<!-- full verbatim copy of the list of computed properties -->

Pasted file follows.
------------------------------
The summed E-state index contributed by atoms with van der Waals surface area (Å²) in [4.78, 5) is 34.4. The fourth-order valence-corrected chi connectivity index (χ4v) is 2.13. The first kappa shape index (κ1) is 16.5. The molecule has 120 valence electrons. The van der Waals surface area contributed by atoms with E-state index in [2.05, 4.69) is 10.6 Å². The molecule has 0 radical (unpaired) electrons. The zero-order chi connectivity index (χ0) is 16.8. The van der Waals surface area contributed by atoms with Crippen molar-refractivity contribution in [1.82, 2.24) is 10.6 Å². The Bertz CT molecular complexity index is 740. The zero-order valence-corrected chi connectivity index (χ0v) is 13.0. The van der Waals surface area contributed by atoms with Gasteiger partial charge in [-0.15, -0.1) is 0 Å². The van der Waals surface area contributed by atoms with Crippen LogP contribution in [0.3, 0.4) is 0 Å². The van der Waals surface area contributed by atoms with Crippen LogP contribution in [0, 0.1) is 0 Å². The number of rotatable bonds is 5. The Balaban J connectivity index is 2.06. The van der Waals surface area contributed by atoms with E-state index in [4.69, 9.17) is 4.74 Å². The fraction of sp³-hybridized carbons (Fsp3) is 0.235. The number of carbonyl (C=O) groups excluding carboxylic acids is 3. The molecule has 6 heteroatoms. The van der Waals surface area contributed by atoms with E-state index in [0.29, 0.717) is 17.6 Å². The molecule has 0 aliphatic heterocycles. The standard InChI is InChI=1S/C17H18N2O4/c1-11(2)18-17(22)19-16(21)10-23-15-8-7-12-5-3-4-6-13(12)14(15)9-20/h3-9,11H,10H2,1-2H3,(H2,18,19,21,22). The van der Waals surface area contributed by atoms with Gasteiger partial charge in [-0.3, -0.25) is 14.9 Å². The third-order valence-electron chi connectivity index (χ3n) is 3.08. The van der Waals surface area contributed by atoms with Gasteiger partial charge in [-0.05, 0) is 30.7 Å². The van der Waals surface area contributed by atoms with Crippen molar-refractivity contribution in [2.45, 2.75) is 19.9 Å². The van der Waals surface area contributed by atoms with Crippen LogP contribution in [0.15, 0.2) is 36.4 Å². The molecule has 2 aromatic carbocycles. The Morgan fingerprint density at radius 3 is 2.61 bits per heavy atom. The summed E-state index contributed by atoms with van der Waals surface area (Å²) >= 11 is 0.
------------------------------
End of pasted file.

The summed E-state index contributed by atoms with van der Waals surface area (Å²) in [4.78, 5) is 34.4. The fourth-order valence-corrected chi connectivity index (χ4v) is 2.13. The first kappa shape index (κ1) is 16.5. The molecule has 120 valence electrons. The van der Waals surface area contributed by atoms with E-state index in [2.05, 4.69) is 10.6 Å². The molecule has 0 radical (unpaired) electrons. The zero-order chi connectivity index (χ0) is 16.8. The van der Waals surface area contributed by atoms with Crippen molar-refractivity contribution in [1.82, 2.24) is 10.6 Å². The Bertz CT molecular complexity index is 740. The zero-order valence-corrected chi connectivity index (χ0v) is 13.0. The van der Waals surface area contributed by atoms with Gasteiger partial charge in [-0.15, -0.1) is 0 Å². The van der Waals surface area contributed by atoms with Crippen LogP contribution in [0.3, 0.4) is 0 Å². The van der Waals surface area contributed by atoms with Crippen LogP contribution in [0, 0.1) is 0 Å². The number of rotatable bonds is 5. The Balaban J connectivity index is 2.06. The van der Waals surface area contributed by atoms with E-state index in [4.69, 9.17) is 4.74 Å². The fraction of sp³-hybridized carbons (Fsp3) is 0.235. The number of carbonyl (C=O) groups excluding carboxylic acids is 3. The molecule has 6 heteroatoms. The van der Waals surface area contributed by atoms with E-state index in [0.29, 0.717) is 17.6 Å². The molecule has 0 aliphatic heterocycles. The standard InChI is InChI=1S/C17H18N2O4/c1-11(2)18-17(22)19-16(21)10-23-15-8-7-12-5-3-4-6-13(12)14(15)9-20/h3-9,11H,10H2,1-2H3,(H2,18,19,21,22). The van der Waals surface area contributed by atoms with Gasteiger partial charge in [-0.3, -0.25) is 14.9 Å². The third-order valence-electron chi connectivity index (χ3n) is 3.08. The van der Waals surface area contributed by atoms with Gasteiger partial charge in [-0.05, 0) is 30.7 Å². The van der Waals surface area contributed by atoms with Crippen molar-refractivity contribution in [2.45, 2.75) is 19.9 Å². The van der Waals surface area contributed by atoms with Crippen LogP contribution in [0.15, 0.2) is 36.4 Å². The molecule has 2 aromatic carbocycles. The Morgan fingerprint density at radius 3 is 2.61 bits per heavy atom. The summed E-state index contributed by atoms with van der Waals surface area (Å²) >= 11 is 0.